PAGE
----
So, Yorkshire County Cricket Club’s Andrew Gale has relinquished his limited-overs captaincy with immediate effect.
The news comes in the wake of a poor NatWest T20 Blast campaign where the county under-performed and failed to make the knock-out stages.
Gale also drew criticism from certain quarters for his wavering strike-rate as a T20 opening batsmen and while still making himself available for selection, could find his place under scrutiny.
The 31-year-old, who has been absent from Yorkshire’s recent Royal London One Day Cup games due to a wrist injury, remains as skipper in Championship cricket.
I feel it’s beneficial for a fresh voice and new ideas in the shorter format of the game and with the current demands of the schedule I need to manage my body in preparation for Championship cricket.
I still hope to play a large part in the Club’s future success with the bat in the shorter format.
Judging from the comments from Director of Cricket Martyn Moxon, the decision was Gale’s and after almost six years as captain in all three formats, his focus moving forwards will be on skippering Yorkshire to a second successive LV=County Championship title:
“To relinquish the captaincy of our One-day teams, therefore, has been a very difficult decision for him to make.
“However, the physical demands of the shorter format of cricket eventually take its toll and consequently affect the energy you require to lead the team in all formats.
“Andrew will continue to captain the side in the LV= County Championship and I believe this decision will enable him to fulfil this role for many years to come.”
Alex Lees takes over the captaincy short-term, for as long as the county are in this year’s fifty-over competition, before the winter months allow a think over a permanent successor – who may still be Lees.
So, will split captaincy benefit Yorkshire County Cricket Club?
Having gazed into a crystal ball while sifting tea-leaves and checking which way the wind is blowing, this move looks likely to bring clarity to Yorkshire in the future.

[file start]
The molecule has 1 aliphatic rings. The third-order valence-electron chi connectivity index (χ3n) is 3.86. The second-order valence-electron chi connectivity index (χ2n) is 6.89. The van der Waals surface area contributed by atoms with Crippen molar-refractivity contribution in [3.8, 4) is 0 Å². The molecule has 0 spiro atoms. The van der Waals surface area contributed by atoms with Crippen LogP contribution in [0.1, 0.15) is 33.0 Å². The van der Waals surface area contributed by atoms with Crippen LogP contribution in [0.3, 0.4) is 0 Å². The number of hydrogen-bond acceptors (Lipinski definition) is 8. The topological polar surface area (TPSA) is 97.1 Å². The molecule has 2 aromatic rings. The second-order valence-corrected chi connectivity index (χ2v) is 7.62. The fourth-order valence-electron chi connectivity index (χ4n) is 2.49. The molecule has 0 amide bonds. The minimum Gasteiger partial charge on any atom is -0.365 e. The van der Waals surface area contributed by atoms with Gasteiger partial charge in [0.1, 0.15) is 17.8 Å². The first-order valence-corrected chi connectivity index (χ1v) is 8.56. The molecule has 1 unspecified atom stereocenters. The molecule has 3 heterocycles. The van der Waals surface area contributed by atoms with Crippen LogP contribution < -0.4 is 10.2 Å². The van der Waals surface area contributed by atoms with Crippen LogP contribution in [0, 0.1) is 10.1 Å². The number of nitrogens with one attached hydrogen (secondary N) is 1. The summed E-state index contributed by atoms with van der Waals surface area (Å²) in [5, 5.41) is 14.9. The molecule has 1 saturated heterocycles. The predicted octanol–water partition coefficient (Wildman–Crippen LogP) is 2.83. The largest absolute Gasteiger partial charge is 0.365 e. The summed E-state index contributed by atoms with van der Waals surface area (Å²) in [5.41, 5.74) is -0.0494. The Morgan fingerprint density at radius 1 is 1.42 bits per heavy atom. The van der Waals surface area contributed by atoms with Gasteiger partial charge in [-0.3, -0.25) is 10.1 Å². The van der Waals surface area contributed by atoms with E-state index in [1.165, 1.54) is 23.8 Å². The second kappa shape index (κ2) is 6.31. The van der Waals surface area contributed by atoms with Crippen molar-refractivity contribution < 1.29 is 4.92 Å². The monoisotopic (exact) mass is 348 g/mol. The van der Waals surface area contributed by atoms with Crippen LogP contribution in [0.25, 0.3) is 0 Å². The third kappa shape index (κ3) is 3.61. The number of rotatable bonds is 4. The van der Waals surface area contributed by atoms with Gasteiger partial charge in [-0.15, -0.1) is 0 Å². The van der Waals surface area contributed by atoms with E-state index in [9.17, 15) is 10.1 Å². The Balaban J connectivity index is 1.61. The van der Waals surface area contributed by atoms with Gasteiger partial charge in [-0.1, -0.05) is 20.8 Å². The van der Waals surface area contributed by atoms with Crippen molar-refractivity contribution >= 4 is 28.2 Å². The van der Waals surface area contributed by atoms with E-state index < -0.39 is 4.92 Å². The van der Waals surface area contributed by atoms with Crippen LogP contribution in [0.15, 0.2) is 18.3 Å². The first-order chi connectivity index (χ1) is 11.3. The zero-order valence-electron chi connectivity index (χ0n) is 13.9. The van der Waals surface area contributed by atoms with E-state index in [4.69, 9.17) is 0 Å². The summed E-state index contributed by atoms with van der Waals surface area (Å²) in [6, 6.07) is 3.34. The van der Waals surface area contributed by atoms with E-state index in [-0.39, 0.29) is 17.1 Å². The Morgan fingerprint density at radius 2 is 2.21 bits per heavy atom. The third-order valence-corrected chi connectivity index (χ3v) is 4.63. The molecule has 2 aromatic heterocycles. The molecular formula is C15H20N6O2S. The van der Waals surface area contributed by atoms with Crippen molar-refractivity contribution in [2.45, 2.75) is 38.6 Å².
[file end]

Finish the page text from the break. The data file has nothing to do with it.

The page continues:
It’s commonplace now for separate captains to lead various formats but any captain, whether a batsman or bowler, has to lead from the front with individual performances.
Yorkshire Vikings have been really disappointing over the past two seasons in limited overs cricket and Gale will acknowledge his part in that sense of stagnation.
As a top-order batsmen, he hasn’t fired in limited-overs cricket for some time and as much as stats can tell you anything when being plucked from a database…
His solid contribution of 608 Championship runs at an average of 40 this season are in contrast to just the one fifty in T20 action and truncated List-A appearances.
Andrew Gale remains an experienced, influential captain with 7,248 first-class runs under his belt but it’s hardly surprising that he’s acknowledging the grind of captaining across all three formats; an honour initially but becoming finally a bit of an albatross perhaps?
What we may see, again if the rune-stones are forecasting accurately, is more energy and zip in his batting and a chance for Alex Lees or A. N. Other to inject fresh impetus where Yorkshire have been strangely falling short.
The trouble with splitting the captaincy is the inevitable comparisons, however unfair or out of context, that will begin from now.
But Gale is on firmer footing in Championship cricket and with Yorkshire boasting a healthy lead and the Scarborough Festival ahead, he can reflect with some satisfaction on a weight lifted.
North Marine Road has been a happy hunting ground for both Yorkshire and Galey-lad in recent times and another Championship victory would see the White Rose county all but champions.
My inkling is that of the brace of contenders, it is Durham lurking mischeviously, who pose the greatest threat so success at Scarborough would be a whopping great size twelve forwards; particularly after Yorkshire fluffed their lines a couple of years ago in the same fixture.
From the outside looking in, this latest change looks like a win-win scenario for both cricketer and the teams involved.
It can’t have been easy to give up the captaincy but this could yet prove to be the smartest move to get the most out of his own career while still leading from the front.